Paul said in Romans 8:9, “You, however, are controlled not by the sinful nature but by the Spirit, if the Spirit of God lives in you.  And if anyone does not have the Spirit of Christ, he does not belong to Christ.”  So if the Spirit of God lives in us, our mind is controlled by the Spirit – we aren’t controlled by our sinful nature.  If the Spirit of God doesn’t live in us, we don’t belong to Christ.

Romans 8:10-11 goes on to say, “But if Christ is in you, your body is dead because of sin, yet your spirit is alive because of righteousness.  And if the Spirit of Him who raised Jesus from the dead is living in you, He who raised Christ from the dead will also give life to your mortal bodies through His Spirit, who lives in you.”  Can you imagine the power it took to raise Jesus from the dead to eternal life?  That same power is in us – if and only if we are controlled by the Spirit of God.

Ultimately, it’s my choice.  Am I going to completely surrender my will, my future, and my all to God, and live for Him (with His help)?  Anything less is failure to surrender to God, meaning I continue living according to my sinful nature, which will result in death.  I get to make the choice.  And so do you.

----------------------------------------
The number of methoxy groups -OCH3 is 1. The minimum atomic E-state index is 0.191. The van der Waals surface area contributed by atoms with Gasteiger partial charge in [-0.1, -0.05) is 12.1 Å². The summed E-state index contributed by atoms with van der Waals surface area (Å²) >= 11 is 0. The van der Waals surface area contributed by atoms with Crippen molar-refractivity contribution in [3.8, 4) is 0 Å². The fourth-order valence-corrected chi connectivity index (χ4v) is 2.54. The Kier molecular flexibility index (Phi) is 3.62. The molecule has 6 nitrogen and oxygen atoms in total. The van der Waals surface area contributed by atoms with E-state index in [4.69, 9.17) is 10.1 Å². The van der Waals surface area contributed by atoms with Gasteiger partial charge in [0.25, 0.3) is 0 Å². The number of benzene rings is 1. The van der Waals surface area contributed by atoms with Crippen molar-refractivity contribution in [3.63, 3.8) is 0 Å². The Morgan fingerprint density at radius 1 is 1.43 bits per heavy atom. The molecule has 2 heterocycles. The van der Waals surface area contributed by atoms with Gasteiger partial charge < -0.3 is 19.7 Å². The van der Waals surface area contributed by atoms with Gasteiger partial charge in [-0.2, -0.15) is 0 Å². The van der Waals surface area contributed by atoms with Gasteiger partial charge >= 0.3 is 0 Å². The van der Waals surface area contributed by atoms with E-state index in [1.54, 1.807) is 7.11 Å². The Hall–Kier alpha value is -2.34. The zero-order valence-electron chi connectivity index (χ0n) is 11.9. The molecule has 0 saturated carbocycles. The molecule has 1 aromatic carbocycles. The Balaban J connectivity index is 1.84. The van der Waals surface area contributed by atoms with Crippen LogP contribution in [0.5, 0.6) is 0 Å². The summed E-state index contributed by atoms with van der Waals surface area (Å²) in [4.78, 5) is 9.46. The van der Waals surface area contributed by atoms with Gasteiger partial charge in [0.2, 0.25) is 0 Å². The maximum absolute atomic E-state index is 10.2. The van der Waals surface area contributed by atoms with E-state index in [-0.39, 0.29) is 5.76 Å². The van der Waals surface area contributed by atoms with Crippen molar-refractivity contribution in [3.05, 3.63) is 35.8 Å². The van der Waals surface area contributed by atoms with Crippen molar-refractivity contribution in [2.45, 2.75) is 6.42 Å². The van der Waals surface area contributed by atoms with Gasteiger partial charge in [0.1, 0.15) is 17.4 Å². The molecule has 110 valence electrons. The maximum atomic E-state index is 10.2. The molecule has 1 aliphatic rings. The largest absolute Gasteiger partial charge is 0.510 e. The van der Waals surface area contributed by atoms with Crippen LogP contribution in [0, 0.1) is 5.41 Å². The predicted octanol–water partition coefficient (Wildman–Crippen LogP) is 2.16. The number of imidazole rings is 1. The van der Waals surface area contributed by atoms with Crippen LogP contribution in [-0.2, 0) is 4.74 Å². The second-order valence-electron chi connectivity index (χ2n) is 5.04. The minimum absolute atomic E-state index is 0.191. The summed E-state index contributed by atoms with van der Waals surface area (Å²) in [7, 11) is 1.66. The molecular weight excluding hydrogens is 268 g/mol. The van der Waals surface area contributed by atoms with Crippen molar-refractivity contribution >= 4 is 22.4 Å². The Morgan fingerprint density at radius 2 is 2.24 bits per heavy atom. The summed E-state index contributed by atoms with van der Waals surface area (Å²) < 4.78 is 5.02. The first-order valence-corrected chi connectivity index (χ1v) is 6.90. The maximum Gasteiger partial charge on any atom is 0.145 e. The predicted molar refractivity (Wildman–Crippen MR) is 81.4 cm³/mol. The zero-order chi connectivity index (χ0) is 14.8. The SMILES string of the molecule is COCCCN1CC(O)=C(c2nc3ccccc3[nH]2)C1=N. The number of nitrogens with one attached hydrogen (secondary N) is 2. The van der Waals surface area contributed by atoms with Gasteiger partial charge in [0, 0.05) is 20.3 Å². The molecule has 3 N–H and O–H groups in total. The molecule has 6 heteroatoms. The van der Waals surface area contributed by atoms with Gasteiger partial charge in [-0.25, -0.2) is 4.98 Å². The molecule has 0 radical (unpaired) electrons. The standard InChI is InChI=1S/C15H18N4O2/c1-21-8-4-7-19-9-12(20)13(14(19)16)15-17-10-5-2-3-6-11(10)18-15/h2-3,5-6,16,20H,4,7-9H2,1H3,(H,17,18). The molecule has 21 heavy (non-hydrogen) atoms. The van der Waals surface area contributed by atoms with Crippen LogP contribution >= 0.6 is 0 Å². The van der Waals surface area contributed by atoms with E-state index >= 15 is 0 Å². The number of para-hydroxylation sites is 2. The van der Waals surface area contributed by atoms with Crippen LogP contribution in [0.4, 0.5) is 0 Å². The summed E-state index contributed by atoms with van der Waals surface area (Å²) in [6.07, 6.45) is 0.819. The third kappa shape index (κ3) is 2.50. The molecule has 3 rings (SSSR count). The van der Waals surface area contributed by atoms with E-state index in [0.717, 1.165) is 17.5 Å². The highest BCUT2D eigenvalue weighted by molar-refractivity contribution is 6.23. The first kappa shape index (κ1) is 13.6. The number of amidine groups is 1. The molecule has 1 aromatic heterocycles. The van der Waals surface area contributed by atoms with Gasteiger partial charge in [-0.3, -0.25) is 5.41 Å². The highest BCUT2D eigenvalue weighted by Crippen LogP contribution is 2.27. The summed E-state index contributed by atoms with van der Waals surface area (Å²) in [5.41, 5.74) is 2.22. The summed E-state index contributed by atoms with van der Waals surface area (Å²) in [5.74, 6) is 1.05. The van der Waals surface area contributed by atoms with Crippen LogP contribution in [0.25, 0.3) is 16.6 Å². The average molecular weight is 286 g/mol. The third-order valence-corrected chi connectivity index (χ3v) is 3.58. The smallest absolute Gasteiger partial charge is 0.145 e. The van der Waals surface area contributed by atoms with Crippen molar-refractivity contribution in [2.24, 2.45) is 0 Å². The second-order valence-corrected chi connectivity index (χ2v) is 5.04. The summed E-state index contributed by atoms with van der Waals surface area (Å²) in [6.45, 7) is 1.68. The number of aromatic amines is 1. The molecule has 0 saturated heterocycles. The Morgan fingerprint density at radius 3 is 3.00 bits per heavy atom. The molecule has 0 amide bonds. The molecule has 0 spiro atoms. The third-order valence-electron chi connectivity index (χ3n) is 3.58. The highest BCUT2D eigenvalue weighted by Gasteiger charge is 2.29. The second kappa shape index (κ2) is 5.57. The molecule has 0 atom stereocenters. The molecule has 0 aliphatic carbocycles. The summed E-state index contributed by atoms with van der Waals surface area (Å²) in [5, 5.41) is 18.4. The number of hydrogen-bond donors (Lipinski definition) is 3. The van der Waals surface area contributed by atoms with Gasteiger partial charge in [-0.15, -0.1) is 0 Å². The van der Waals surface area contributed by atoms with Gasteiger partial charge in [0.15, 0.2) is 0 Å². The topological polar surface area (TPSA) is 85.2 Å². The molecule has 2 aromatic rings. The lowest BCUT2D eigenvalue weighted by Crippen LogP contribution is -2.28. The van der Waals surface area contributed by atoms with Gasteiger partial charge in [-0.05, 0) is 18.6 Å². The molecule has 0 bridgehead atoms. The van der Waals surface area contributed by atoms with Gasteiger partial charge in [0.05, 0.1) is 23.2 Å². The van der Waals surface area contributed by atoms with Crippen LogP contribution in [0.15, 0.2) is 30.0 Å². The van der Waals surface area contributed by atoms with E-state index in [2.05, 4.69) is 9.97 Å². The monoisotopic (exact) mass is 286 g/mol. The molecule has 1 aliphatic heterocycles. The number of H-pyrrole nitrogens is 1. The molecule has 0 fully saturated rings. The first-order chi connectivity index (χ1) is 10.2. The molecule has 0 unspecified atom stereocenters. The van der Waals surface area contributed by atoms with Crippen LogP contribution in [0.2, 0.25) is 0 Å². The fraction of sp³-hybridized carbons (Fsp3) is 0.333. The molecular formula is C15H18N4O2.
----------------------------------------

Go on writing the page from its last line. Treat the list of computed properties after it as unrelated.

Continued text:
This doesn’t mean that someone living according to their sinful nature can’t do good.  It also doesn’t mean that someone living according to the Spirit can’t sin.  I picture this as more of what motivates a person’s life and actions.

This doesn’t mean that we won’t have troubles in our lives.  Paul went on to say that suffering will come, but the future reward is more than worth it.  Paul said in Romans 8:18, “I consider that our present sufferings are not worth comparing with the glory that will be revealed in us.”  And I’ll point out that Paul had lots of suffering, as he told us in 2 Corinthians 11:23-26, “… been in prison more frequently, been flogged more severely, and been exposed to death again and again. Five times I received from the Jews the forty lashes minus one. Three times I was beaten with rods, once I was pelted with stones, three times I was shipwrecked, I spent a night and a day in the open sea, I have been constantly on the move. I have been in danger from rivers, in danger from bandits, in danger from my fellow Jews, in danger from Gentiles; in danger in the city, in danger in the country, in danger at sea; and in danger from false believers.”